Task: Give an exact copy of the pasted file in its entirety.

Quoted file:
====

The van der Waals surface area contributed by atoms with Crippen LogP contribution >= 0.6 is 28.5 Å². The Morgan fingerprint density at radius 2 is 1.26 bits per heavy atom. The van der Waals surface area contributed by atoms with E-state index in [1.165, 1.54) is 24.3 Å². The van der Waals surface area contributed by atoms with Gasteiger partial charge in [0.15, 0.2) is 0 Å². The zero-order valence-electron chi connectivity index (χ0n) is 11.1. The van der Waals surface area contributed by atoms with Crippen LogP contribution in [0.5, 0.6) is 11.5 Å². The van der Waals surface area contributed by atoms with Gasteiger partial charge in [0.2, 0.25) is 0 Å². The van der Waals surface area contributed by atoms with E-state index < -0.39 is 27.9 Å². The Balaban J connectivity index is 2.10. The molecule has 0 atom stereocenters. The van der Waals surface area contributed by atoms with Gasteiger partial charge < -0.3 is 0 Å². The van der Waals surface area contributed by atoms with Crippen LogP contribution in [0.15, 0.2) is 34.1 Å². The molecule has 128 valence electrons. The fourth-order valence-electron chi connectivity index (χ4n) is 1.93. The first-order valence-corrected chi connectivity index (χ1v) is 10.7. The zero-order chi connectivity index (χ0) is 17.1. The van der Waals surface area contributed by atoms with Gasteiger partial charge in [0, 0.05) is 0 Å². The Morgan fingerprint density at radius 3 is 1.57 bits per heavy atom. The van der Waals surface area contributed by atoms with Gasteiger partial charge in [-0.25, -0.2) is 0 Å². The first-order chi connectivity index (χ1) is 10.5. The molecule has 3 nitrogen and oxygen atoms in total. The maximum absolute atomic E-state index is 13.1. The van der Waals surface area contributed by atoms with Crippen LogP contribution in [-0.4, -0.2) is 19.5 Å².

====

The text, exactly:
The van der Waals surface area contributed by atoms with Crippen LogP contribution >= 0.6 is 28.5 Å². The Morgan fingerprint density at radius 2 is 1.26 bits per heavy atom. The van der Waals surface area contributed by atoms with E-state index in [1.165, 1.54) is 24.3 Å². The van der Waals surface area contributed by atoms with Gasteiger partial charge in [0.15, 0.2) is 0 Å². The zero-order valence-electron chi connectivity index (χ0n) is 11.1. The van der Waals surface area contributed by atoms with Crippen LogP contribution in [0.5, 0.6) is 11.5 Å². The van der Waals surface area contributed by atoms with Gasteiger partial charge in [0.2, 0.25) is 0 Å². The van der Waals surface area contributed by atoms with E-state index < -0.39 is 27.9 Å². The Balaban J connectivity index is 2.10. The molecule has 0 atom stereocenters. The van der Waals surface area contributed by atoms with Gasteiger partial charge < -0.3 is 0 Å². The van der Waals surface area contributed by atoms with Crippen LogP contribution in [0.15, 0.2) is 34.1 Å². The molecule has 128 valence electrons. The fourth-order valence-electron chi connectivity index (χ4n) is 1.93. The first-order valence-corrected chi connectivity index (χ1v) is 10.7. The zero-order chi connectivity index (χ0) is 17.1. The van der Waals surface area contributed by atoms with Gasteiger partial charge in [0, 0.05) is 0 Å². The Morgan fingerprint density at radius 3 is 1.57 bits per heavy atom. The van der Waals surface area contributed by atoms with Gasteiger partial charge in [-0.25, -0.2) is 0 Å². The first-order chi connectivity index (χ1) is 10.5. The molecule has 3 nitrogen and oxygen atoms in total. The maximum absolute atomic E-state index is 13.1. The van der Waals surface area contributed by atoms with Crippen LogP contribution in [-0.4, -0.2) is 19.5 Å².